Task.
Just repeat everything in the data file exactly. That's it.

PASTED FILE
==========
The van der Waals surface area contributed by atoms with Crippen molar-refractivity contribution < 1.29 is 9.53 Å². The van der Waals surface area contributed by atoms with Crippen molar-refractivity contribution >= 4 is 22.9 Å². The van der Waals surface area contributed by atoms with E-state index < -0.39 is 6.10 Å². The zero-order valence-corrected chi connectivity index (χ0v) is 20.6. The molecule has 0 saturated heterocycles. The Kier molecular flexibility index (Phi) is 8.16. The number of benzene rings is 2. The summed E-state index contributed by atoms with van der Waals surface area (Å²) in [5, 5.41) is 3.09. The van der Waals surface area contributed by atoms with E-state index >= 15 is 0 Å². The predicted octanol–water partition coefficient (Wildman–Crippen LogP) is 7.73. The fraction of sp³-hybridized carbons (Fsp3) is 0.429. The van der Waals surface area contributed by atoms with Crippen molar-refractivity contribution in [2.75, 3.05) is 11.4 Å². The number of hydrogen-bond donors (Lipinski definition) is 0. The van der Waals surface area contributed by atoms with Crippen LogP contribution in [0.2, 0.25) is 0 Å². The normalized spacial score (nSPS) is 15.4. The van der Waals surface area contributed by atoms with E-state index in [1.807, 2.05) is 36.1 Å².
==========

The van der Waals surface area contributed by atoms with Crippen molar-refractivity contribution < 1.29 is 9.53 Å². The van der Waals surface area contributed by atoms with Crippen molar-refractivity contribution >= 4 is 22.9 Å². The van der Waals surface area contributed by atoms with E-state index < -0.39 is 6.10 Å². The zero-order valence-corrected chi connectivity index (χ0v) is 20.6. The molecule has 0 saturated heterocycles. The Kier molecular flexibility index (Phi) is 8.16. The number of benzene rings is 2. The summed E-state index contributed by atoms with van der Waals surface area (Å²) in [5, 5.41) is 3.09. The van der Waals surface area contributed by atoms with E-state index >= 15 is 0 Å². The predicted octanol–water partition coefficient (Wildman–Crippen LogP) is 7.73. The fraction of sp³-hybridized carbons (Fsp3) is 0.429. The van der Waals surface area contributed by atoms with Crippen molar-refractivity contribution in [2.75, 3.05) is 11.4 Å². The number of hydrogen-bond donors (Lipinski definition) is 0. The van der Waals surface area contributed by atoms with Crippen LogP contribution in [0.2, 0.25) is 0 Å². The normalized spacial score (nSPS) is 15.4. The van der Waals surface area contributed by atoms with E-state index in [1.807, 2.05) is 36.1 Å².